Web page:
In 2017, a team of researchers from King’s College London came together with charity Cocoon Family Support to launch an exciting initiative designed to help women with post-natal depression (PND), called Sew Mindful. The aim was simple: to try out a new method of delivering mindfulness training using sewing and textile exercises, to see if it might help mums struggling with PND in the South London community. However, this study wasn’t just interested in whether or not the methodology worked: we wanted to know how it felt, too.
In total, seven brave mums stepped forward to test-drive the new methodology, attending ten training sessions between February and May 2017. The training was designed to teach the core mindfulness skills of self-compassion, non-judgment, and curiosity alongside sewing and quilting skills, and after the training, participants exhibited their work at a private celebratory show. To evaluate the effects, participants completed some mood questionnaires measuring their symptoms before and after the training, and were then invited to reflect on their experiences in an interview after the show.
The results were impressive: 100% of the participants indicated that their symptoms improved following the training, and the difference between their symptoms before and after the ten weeks was found to be statistically significant. However, there were lots of reasons why that might have been the case, so we asked participants what they thought of the training: what was helpful, what was difficult, and so on. Although lots of them found being away from their children difficult, nearly everyone agreed that the training was useful, enjoyable, and educational, and all of them said they would do it again and/or recommend it to a friend.
In our view, these results demonstrate that working creatively in the community is a really good way to open up the conversation around mental health difficulties, as well teaching coping skills and providing all-important social support. We now want to see more research done to look at the impact of Sew Mindful among different groups, and in larger samples, so we can better understand how to provide helpful, low-stigma support to people who are suffering in the communities where they live.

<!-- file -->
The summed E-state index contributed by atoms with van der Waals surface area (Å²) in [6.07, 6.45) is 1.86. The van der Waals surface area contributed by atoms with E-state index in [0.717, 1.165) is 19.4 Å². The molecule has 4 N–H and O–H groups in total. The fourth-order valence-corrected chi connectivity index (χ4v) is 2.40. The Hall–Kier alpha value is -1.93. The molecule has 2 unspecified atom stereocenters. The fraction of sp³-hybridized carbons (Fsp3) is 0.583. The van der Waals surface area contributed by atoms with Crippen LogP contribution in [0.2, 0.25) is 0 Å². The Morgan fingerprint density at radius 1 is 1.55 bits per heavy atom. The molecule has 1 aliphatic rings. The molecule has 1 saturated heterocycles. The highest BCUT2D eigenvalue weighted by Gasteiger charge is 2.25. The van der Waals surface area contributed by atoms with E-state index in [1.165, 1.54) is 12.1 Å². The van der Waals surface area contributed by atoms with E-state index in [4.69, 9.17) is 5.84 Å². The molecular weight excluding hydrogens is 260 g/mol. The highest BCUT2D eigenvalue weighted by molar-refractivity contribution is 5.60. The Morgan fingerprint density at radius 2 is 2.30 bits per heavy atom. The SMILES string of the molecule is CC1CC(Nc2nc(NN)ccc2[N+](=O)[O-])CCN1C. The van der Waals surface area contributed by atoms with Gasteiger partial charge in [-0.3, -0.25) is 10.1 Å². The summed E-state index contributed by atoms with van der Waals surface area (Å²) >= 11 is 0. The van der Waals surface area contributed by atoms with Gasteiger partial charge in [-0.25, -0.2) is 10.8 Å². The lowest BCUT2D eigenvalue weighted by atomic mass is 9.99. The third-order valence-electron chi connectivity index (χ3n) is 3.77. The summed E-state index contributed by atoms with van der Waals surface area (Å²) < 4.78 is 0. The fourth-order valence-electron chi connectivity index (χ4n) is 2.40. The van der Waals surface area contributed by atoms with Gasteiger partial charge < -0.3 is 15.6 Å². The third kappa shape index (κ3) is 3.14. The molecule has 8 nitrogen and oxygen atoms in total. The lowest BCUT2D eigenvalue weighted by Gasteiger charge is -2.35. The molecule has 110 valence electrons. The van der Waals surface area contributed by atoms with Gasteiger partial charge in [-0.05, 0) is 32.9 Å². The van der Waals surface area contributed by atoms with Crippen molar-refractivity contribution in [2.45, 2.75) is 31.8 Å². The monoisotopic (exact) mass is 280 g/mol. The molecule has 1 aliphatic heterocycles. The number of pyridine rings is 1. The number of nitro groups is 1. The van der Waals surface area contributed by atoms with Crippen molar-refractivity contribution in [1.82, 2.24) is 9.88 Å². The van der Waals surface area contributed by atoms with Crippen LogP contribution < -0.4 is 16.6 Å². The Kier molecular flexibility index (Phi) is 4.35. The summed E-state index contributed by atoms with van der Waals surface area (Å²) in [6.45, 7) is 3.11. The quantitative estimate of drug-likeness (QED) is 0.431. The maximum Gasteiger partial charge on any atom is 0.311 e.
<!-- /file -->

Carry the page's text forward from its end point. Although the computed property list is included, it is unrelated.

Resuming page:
Yes! With the support of Guy’s and St Thomas’ Charity, the quilt and some of the photographic artworks will be displayed from 9th February to the end of June 2018 at Guy's Hospital (London Bridge) in Atrium 1. The exhibition is free of charge, and anyone interested in learning more about the project; or who simply needs more colour, courage, and compassion in their life, is invited to attend. Sign up to the mailing list at The Mindfulness Centre of Excellence to be kept informed of events that are being planned in the space.
This initial pilot of Sew Mindful is now over, and we are in the process of formally writing up our results. If you would like to hear more about the study and what we found, please contact [email protected], or follow @SewMindful on Twitter. Alternatively, if you are a researcher, practitioner or funding body and are interested in the Sew Mindful method, please contact [email protected].
Sew Mindful would not have been possible without the generous support of the King’s Cultural Institute, King’s College London, Clinical Partners Ltd, Cocoon Family Support, and the Mindfulness Centre of Excellence.
Dr Tamara Russell works as a Psychologist with Clinical Partners. If you would like to find out more about how she could help you, or any of the other Partners, please call 0203 326 9160.
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